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Newhouse 'cabulance' bill signed into law

OLYMPIA - An idea brought to Rep. Dan Newhouse of Sunnyside by Zillah resident Brad Bergener, to give patients confined to a stretcher a low cost option for travel to and from medical facilities, became state law this past Tuesday.

Bergener said Newhouse's work, House Bill 1237, will significantly improve the cabulance industry and save taxpayers millions of dollars.

Newhouse's measure will allow specially equipped vehicles other than ambulances to transport patients in non-emergency situations. The Sunnyside legislator worked closely with Bergener, owner of Bergener Medstar Cabulance, Inc., to craft the bill. Bergener, who testified in Olympia in support of the idea, said the new law raises the bar on industry standards.

"Rep. Newhouse was methodical in how he created the language in this bill," said Bergener. "It raised the bar on industry standards, and we are more than ready to step up to the plate with increased training.

"There will be winners all the way around. The public will see a higher quality service with less cost, and taxpayers will save money," Bergener added.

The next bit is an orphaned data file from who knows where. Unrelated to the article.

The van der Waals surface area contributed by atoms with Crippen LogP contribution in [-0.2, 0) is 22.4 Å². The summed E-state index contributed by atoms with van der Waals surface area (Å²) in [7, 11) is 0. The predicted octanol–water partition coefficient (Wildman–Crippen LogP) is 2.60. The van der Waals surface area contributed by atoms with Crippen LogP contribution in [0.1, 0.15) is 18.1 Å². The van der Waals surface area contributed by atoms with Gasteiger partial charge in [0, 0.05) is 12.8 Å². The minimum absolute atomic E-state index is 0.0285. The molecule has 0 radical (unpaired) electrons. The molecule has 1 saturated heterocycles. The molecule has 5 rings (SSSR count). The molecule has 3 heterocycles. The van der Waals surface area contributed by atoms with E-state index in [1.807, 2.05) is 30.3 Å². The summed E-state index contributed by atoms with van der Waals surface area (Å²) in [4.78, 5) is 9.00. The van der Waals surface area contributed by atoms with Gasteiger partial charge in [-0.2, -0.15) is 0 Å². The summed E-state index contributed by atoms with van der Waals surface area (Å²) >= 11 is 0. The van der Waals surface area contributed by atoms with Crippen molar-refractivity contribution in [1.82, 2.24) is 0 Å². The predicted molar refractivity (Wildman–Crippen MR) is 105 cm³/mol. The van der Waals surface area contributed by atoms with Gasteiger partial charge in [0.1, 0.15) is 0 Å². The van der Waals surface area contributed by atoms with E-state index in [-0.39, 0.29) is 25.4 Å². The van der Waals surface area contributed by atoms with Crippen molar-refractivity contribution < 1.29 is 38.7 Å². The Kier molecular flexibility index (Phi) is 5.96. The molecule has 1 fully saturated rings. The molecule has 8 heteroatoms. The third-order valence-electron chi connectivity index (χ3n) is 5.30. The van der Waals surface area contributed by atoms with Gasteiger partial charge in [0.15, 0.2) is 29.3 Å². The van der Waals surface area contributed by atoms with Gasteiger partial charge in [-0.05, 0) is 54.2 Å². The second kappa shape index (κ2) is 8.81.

Newhouse said although a similar bill was introduced nearly 20 years ago by his father, the late Sen. Irv Newhouse, he was pleased Bergener brought the idea to reintroduce the bill to him, particularly at a time when health care costs continue to be on the rise.

"Patients face enormous medical expenses and this will help them save a tremendous amount of money in health care costs," Newhouse said. "It gives medically stable patients who need to be moved from one facility to another a more affordable option than an ambulance.

"It's not uncommon for patients to need transportation that can accommodate a stretcher, but they aren't in an emergency situation which would require an ambulance.

"Being transported by ambulance may cost up to $1,000 and it also takes the vehicle out of service for emergency situations," Newhouse continued. "My legislation provides another option for patients."


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